Glasgow Science Centre

Sitting in a giant glass structure shaped like an upturned ship’s hull, Glasgow Science Centre certainly makes an impression. It’s one of Glasgow’s newest attractions and is already one of Britain’s most popular places to visit.

The science centre complex is made up of three buildings - the Science Mall, Glasgow Tower and an IMAX cinema. The Science Mall is the main building at the science centre. It covers 3 floors and has hundreds of interactive exhibits for all ages.

Inside the Science Mall

The ground floor has the ticketing hall, cloakroom, gift shop and the cafe. There are also a couple of function spaces for groups and corporate events.

The first floor is where the science begins. There are lots of exhibits on scientific principles, including some surprisingly advanced concepts. Everything is hands-on, and you’re encouraged to touch and test and experiment with the displays as you go around.

For younger kids, there is The Big Explorer. It’s an area dedicated for the under 7s where they can take part in age-appropriate workshops, play on the walk-on piano or run a busy cargo ship. This area also has a soft play area for kids under 18 months.

The second floor has My World of Work Live. It has interactive exhibits, with giant touchscreens, VR and iPad-equipped pods, showing the breadth of careers in STEM. The workshops change all the time, so it’s worth having a look at their “What’s On” section to see what’s available for your visit.

The third floor contains the BodyWorks exhibit which is an exploration of the human body. There are eight interactive zones covering DNA and cell biology, digestion, the musculoskeletal system, the nervous system and the respiratory and cardiovascular systems.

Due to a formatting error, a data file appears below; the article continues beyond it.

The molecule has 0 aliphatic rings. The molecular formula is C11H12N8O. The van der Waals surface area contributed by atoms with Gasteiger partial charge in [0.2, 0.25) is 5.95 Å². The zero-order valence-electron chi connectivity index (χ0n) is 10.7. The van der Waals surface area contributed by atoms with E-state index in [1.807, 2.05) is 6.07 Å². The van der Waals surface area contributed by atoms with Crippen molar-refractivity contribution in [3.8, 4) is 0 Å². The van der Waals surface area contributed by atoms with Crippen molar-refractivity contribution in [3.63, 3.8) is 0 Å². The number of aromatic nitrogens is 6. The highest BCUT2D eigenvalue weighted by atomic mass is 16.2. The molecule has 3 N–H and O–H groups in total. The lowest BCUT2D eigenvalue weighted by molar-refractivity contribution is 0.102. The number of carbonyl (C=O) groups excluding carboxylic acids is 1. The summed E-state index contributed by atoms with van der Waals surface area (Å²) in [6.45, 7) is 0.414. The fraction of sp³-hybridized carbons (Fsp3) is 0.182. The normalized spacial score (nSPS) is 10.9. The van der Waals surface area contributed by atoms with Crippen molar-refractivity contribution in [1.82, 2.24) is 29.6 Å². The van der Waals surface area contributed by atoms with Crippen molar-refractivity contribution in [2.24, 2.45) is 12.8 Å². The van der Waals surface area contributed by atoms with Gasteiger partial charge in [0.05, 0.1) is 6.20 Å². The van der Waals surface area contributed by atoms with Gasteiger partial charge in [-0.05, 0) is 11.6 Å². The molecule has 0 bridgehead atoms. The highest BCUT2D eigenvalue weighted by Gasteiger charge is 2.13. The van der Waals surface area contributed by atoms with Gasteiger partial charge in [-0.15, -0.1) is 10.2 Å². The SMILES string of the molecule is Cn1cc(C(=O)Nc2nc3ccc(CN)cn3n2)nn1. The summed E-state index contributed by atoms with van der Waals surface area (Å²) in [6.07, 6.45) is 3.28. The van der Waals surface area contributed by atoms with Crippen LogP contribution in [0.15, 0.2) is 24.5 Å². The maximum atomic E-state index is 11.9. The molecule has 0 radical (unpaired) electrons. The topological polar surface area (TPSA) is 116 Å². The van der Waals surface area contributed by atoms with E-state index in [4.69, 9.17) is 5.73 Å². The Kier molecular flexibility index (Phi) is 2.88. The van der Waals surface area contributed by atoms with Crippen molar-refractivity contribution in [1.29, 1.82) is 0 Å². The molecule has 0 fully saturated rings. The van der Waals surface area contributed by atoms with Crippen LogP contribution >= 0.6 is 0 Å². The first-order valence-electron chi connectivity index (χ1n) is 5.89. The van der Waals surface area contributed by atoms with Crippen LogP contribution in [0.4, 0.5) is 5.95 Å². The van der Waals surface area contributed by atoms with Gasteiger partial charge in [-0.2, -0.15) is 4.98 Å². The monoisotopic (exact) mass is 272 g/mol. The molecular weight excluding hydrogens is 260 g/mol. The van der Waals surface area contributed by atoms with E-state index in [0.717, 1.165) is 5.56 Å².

The “About You” section lets you measure various aspects of your physical ability, like grip, reaction time, hang time and so on, and record and compare your results to other visitors.

There are also five research capsules. These are run in conjunction with leading national research establishments, and each one showcases an aspect of cutting-edge biomedical science. These change quite regularly.

Planetarium Entrance

The Planetarium

The Planetarium is one of the highlights of the centre.

It’s a full dome projection system which covers a huge 15m hemisphere. You sit way back in a comfy seat that lets you see the whole dome above you, and it fully immerses you in the images on the roof.

There are a mix of live presenter-led shows and narrated “fulldome” films. The live presentations take you on journeys through our solar system and out into the Milky Way and beyond. The shows are on in the afternoons, weekends and holidays.


Contact

Tel: +44 141 420 5000

Email: contact.us@gsc.org.uk

Web: www.glasgowsciencecentre.org

Opening Times

High Summer: 10am to 6pm; Low Summer: 10am to 5pm; Winter: Closed Mondays & Tuesdays, 10am to 3pm Wednesday - Friday and 10am to 5pm on weekends.

Prices

Adult: £11.50, Child (3-15) £9.50, Concession (60+, Student, Unemployed): £9.50


Planetarium: £3.00 add-on or £5.50 without a mall ticket.

Tower: £3.50 add-on or £6.50 without a mall ticket.

Directions

The closest railway station is Exhibition Centre which is just over the river by the SEC. The closest subway is Cessnock which is about a 10-minute walk away. The Glasgow Tour bus stops just over the river at the SEC and the 100 Riversider service along with the X19 and McGills 23 service stop nearby too.